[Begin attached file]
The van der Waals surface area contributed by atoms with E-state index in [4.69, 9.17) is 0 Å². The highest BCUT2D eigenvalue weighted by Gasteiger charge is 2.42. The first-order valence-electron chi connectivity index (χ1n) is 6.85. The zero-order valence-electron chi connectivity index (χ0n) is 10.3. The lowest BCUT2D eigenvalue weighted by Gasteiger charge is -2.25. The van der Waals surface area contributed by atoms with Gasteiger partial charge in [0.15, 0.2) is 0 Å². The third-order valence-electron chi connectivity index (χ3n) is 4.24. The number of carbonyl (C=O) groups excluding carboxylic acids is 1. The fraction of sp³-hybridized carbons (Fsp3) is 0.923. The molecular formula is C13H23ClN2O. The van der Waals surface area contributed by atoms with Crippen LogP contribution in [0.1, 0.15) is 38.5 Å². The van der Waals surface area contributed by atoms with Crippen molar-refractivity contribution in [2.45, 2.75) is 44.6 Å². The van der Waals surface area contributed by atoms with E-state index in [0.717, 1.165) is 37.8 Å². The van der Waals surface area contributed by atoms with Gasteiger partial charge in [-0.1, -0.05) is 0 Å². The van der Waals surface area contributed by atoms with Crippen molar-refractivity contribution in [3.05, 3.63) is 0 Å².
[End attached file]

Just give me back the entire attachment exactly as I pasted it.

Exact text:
The van der Waals surface area contributed by atoms with E-state index in [4.69, 9.17) is 0 Å². The highest BCUT2D eigenvalue weighted by Gasteiger charge is 2.42. The first-order valence-electron chi connectivity index (χ1n) is 6.85. The zero-order valence-electron chi connectivity index (χ0n) is 10.3. The lowest BCUT2D eigenvalue weighted by Gasteiger charge is -2.25. The van der Waals surface area contributed by atoms with Gasteiger partial charge in [0.15, 0.2) is 0 Å². The third-order valence-electron chi connectivity index (χ3n) is 4.24. The number of carbonyl (C=O) groups excluding carboxylic acids is 1. The fraction of sp³-hybridized carbons (Fsp3) is 0.923. The molecular formula is C13H23ClN2O. The van der Waals surface area contributed by atoms with Crippen LogP contribution in [0.1, 0.15) is 38.5 Å². The van der Waals surface area contributed by atoms with Crippen molar-refractivity contribution in [2.45, 2.75) is 44.6 Å². The van der Waals surface area contributed by atoms with E-state index in [0.717, 1.165) is 37.8 Å². The van der Waals surface area contributed by atoms with Gasteiger partial charge in [-0.1, -0.05) is 0 Å². The van der Waals surface area contributed by atoms with Crippen molar-refractivity contribution in [3.05, 3.63) is 0 Å².